The Senator Was Indiscreet
The Senator Was Indiscreet is a 1947 comedy film, the unique movie direction of playwrighter, theatre director and producer, humorist, and drama critic George S. Kaufman, produced by Universal Pictures and with William Powell as a dim-witted U.S. senator who decides to run for president, with Ella Raines as a reporter interested in the detailed diary he has kept about all the political misdeeds of his colleagues. Powell won the New York Film Critics Circle Award for Best Actor for his performances in this film and in Life with Father.
|The Senator Was Indiscreet|
Theatrical release poster
|Directed by||George S. Kaufman|
|Produced by||Nunnally Johnson|
|Written by||Charles MacArthur|
|Story by||Edwin Lanham|
|Music by||Daniele Amfitheatrof|
|Cinematography||William C. Mellor|
(as William Mellor)
|Edited by||Sherman A. Rose|
Nunnally Johnson Productions
|Distributed by||Universal Pictures|
The film also was known as Mr. Ashton Was Indiscreet (see photo).
The inept, slow-witted U.S. Senator Melvin G. Ashton wants to run for President of the United States. His eager publicist, Lew Gibson, encourages him with various attention-gaining stunts, disappointing his girlfriend Poppy McNaughton, a reporter for a local newspaper. When Ashton arrives at his hotel in New York City, Gibson asks him to accept membership into the Cherokee tribe, purely for publicity. Ashton eagerly agrees.
Fred Houlihan, a political boss, asks Ashton to step down as a presidential candidate. Ashton refuses, but in a long speech publicly and consistently denies he is running for president. The stunning Valerie Shepherd arrives and decides to join the campaign. Lew becomes attracted to her.
Appalled by Ashton's baffling incompetence, Poppy breaks up with Lew. Articles about Ashton's road to the presidency are published in the newspapers. Houlihan again tries to persuade him not to run. However, Ashton blackmails Houlihan into silence, telling him he has kept a diary of scandalous party activity for the past thirty years. Ashton embarks on a cross-country tour to court voters, becomes a popular candidate, and returns to speak at Madison Square Garden in New York City.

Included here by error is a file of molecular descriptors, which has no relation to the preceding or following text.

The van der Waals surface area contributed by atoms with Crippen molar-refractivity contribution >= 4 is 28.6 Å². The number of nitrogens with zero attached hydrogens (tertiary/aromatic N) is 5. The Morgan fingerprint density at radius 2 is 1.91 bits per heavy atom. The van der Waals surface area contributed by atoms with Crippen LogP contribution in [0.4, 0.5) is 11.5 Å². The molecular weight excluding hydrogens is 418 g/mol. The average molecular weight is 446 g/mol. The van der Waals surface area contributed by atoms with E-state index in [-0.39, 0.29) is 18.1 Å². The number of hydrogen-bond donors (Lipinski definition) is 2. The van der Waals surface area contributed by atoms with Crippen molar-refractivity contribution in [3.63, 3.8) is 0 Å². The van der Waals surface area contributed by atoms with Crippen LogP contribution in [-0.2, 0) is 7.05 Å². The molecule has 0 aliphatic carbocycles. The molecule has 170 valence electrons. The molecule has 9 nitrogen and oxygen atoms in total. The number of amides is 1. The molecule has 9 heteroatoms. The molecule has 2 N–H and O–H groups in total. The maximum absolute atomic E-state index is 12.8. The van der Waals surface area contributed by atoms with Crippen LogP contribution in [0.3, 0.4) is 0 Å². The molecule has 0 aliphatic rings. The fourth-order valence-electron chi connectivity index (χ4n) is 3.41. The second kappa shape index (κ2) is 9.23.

Ashton discovers his diary is missing, and suspects the communist hotel room service clerk Karl has stolen it. However, Lew suspects the thief was Poppy. Ashton's former secretary, Robert Oakes, is soon found with the diary, but he insists someone else stole it before he got hold of it. Lew finds out that Valerie's beau Bill Fisher is Ashton's political enemy and has started a petition to investigate the senator in his home state. From various clues, Poppy deduces that Valerie stole the diary.
Aware that the explosive diary is missing, Houlihan again asks Ashton to step down, at which point Ashton agrees to do so if they find him another job. They offer to get him appointed commissioner of a professional sports league, a job that pays twice the salary of the President of the U.S.
Poppy manages to retrieve the diary from Valerie, but loses it to Lew, who tells Ashton the good news. Houlihan then tries to convince Ashton to get back into the race, but Ashton hesitates. Lew then decides that the truth should be revealed and gives the diary back to Poppy. When it is published, both Ashton and his bosses are forced to flee to a South Sea island, where Ashton soon becomes chief of the native population.
- William Powell as Senator Melvin G. Ashton
- Ella Raines as Poppy McNaughton
- Peter Lind Hayes as Lew Gibson
- Arleen Whelan as Valerie Shepherd
- Ray Collins as Houlihan
- Allen Jenkins as Farrell
- Charles D. Brown as Dinty
- Hans Conried as Karl the Waiter
- Whit Bissell as Oakes
- Milton Parsons as Joe
- Francis Pierlot as Frank
- Oliver Blake as Indian
- Chief Thunder Cloud as Indian
- Chief Yowlachie as Indian
- Iron Eyes Cody as Indian
- Claire Carleton as Ingrid Stuyvesant
Myrna Loy, Powell's frequent screen co-star, has an uncredited cameo appearance as Ashton's wife.